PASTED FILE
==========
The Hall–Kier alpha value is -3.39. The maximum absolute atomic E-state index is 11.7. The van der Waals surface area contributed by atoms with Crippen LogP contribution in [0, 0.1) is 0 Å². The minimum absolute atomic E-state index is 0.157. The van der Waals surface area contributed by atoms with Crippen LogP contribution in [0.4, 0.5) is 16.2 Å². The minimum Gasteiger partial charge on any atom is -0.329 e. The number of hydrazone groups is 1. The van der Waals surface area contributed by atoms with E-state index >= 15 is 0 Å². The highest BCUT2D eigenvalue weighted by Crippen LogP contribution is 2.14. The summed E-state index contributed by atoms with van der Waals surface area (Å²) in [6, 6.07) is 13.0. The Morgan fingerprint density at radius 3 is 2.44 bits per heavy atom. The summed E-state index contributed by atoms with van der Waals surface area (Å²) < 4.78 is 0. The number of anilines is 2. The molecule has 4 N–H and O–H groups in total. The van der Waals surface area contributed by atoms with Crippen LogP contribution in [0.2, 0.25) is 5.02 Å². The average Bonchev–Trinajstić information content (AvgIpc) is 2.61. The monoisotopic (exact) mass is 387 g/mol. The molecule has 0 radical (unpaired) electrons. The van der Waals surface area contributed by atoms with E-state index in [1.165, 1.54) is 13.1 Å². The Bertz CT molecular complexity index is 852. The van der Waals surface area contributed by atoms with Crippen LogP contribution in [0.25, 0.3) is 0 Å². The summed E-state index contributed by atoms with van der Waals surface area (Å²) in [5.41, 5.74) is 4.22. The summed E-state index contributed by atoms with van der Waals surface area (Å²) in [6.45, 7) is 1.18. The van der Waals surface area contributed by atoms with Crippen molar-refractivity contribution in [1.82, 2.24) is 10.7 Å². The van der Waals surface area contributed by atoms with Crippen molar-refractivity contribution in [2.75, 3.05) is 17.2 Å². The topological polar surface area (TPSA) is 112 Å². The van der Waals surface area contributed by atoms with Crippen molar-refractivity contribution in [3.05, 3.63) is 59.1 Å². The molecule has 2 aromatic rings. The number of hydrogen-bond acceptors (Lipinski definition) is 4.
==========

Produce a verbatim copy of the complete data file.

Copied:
The Hall–Kier alpha value is -3.39. The maximum absolute atomic E-state index is 11.7. The van der Waals surface area contributed by atoms with Crippen LogP contribution in [0, 0.1) is 0 Å². The minimum absolute atomic E-state index is 0.157. The van der Waals surface area contributed by atoms with Crippen LogP contribution in [0.4, 0.5) is 16.2 Å². The minimum Gasteiger partial charge on any atom is -0.329 e. The number of hydrazone groups is 1. The van der Waals surface area contributed by atoms with E-state index >= 15 is 0 Å². The highest BCUT2D eigenvalue weighted by Crippen LogP contribution is 2.14. The summed E-state index contributed by atoms with van der Waals surface area (Å²) in [6, 6.07) is 13.0. The Morgan fingerprint density at radius 3 is 2.44 bits per heavy atom. The summed E-state index contributed by atoms with van der Waals surface area (Å²) < 4.78 is 0. The number of anilines is 2. The molecule has 4 N–H and O–H groups in total. The van der Waals surface area contributed by atoms with Crippen LogP contribution in [0.2, 0.25) is 5.02 Å². The average Bonchev–Trinajstić information content (AvgIpc) is 2.61. The monoisotopic (exact) mass is 387 g/mol. The molecule has 0 radical (unpaired) electrons. The van der Waals surface area contributed by atoms with E-state index in [1.165, 1.54) is 13.1 Å². The Bertz CT molecular complexity index is 852. The van der Waals surface area contributed by atoms with Crippen LogP contribution in [0.25, 0.3) is 0 Å². The summed E-state index contributed by atoms with van der Waals surface area (Å²) in [5.41, 5.74) is 4.22. The summed E-state index contributed by atoms with van der Waals surface area (Å²) in [6.45, 7) is 1.18. The van der Waals surface area contributed by atoms with Crippen molar-refractivity contribution in [1.82, 2.24) is 10.7 Å². The van der Waals surface area contributed by atoms with Crippen molar-refractivity contribution in [2.75, 3.05) is 17.2 Å². The topological polar surface area (TPSA) is 112 Å². The van der Waals surface area contributed by atoms with Crippen molar-refractivity contribution in [3.05, 3.63) is 59.1 Å². The molecule has 2 aromatic rings. The number of hydrogen-bond acceptors (Lipinski definition) is 4.